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F21 Cag-dependent huntington’s disease patterns over decades: the track-hd and track-on studies
  1. Douglas Langbehn1,
  2. Rachael Scahill2,
  3. James Mills1,
  4. Alexandra Durr3,
  5. Blair Leavitt4,
  6. Raymund Roos5,
  7. Jeffrey Long1,
  8. Sarah Gregory2,
  9. Gail Owen2,
  10. Hans Johnson1,
  11. Beth Borowsky6,
  12. David Craufurd7,
  13. Ralf Reilmann8,
  14. Julie C Stout9,
  15. Bernhard Landwehrmeyer10,
  16. Sarah J Tabrizi2
  1. 1University of Iowa, Iowa City, Iowa, USA
  2. 2University College London, Queen Square, London, UK
  3. 3Sorbonne Université, Inserm U 1127, CNRS UMR 7225, Pitié-Salpêtrière University Hospital, Paris, France
  4. 4University of British Columbia, Vancouver, British Columbia, Canada
  5. 5Leiden University Medical Centre, RC Leiden, The Netherlands
  6. 6Teva Pharmaceuticals, Clinical Development, Neurodegenerative Diseases, Malvern, PA, USA
  7. 7University of Manchester, Manchester, UK
  8. 8George-Huntington-Institute, Muenster, Germany
  9. 9Monash University, VIC, Australia
  10. 10Ulm University, Ulm, Germany


Background In HD, the dependency of onset-age of overt disease on CAG expansion length is well-studied. However, the relationship between CAG length and lifetime trajectory is less well characterized.

Aims To capture the decades-long early progression of Huntington’s Disease (HD), its dependence on CAG expansion length, and to evaluate whether progression could be well-represented by clinical and imaging summary measures.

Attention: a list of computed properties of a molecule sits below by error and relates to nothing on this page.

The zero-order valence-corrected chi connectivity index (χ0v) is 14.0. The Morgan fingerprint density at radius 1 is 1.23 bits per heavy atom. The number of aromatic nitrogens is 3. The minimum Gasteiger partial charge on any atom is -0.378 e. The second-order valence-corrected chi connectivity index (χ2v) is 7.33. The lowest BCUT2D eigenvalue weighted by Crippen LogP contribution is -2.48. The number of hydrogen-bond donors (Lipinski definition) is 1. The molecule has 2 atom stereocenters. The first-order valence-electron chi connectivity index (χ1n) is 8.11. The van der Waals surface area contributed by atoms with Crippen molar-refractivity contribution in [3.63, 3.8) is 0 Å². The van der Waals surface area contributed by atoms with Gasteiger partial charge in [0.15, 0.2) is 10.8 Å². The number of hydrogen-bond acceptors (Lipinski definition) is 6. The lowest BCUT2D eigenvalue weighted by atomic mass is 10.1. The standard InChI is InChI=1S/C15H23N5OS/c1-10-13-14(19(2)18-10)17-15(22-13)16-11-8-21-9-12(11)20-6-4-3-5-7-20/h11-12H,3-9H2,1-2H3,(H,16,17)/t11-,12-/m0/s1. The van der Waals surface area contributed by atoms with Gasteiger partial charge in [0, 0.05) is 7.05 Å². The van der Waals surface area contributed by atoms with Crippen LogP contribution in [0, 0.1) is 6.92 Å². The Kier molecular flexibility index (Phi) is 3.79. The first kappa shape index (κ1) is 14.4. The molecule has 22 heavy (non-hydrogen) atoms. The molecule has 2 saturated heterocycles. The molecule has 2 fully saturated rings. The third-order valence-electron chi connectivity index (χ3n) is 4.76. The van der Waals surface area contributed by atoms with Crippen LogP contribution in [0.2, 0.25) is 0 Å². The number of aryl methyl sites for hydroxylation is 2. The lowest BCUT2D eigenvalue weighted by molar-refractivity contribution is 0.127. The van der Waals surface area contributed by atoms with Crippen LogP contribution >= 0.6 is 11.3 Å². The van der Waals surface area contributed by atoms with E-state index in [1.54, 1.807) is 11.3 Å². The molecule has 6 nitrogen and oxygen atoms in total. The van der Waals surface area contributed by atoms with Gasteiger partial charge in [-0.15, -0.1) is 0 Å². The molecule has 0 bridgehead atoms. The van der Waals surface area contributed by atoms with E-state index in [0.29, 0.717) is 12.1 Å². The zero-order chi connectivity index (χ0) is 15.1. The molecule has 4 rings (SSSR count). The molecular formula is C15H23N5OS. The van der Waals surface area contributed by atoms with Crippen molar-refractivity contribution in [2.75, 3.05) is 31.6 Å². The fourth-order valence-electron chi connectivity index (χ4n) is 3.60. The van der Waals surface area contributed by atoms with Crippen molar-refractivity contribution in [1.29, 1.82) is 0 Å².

Methods Using the combined longitudinal TRACK-HD and Track-On studies (n=290 CAG-expanded, 153 controls), we used principal component analysis to assess common patterns among CAG-expanded participants, who ranged at study entry from presymptomatic adults to those with stage II disease. We modelled these patterns’ interrelationships, dependencies on CAG repeat-length and age, and association with total functional capacity decline.

Results Nominally cognitive and motor measures are highly correlated and have similar CAG- dependent relationships to age; a composite summary score accounted for 67.6% of the combined variance. This score was well-approximated by combining just three items (Total Motor Score, Symbol Digit Modalities Test, and Stroop Word-Reading) from the Unified Huntington’s Disease Rating Scale. For either score, initial progression age and later acceleration were highly CAG-dependent, with accelerating beginning in the pre-diagnostic years and continuing through stage II disease. In contrast, we observed three distinct patterns among brain measure changes. A basal ganglia pattern showed considerable change in even the youngest participants, but minimal acceleration with aging. Each clinical and brain summary score strongly predicted the onset and rate of TFC decline.

Conclusions Summary measures of function and brain loss characterize HD progression across the disease span. Similar to HD clinical onset, we show that CAG length strongly predicts the rate of decline throughout late pre-diagnosis and early diagnosis.

  • Huntington Disease
  • Trinucleotide Repeat Expansion
  • Neuroimaging
  • Statistical Models
  • Longitudinal Studies

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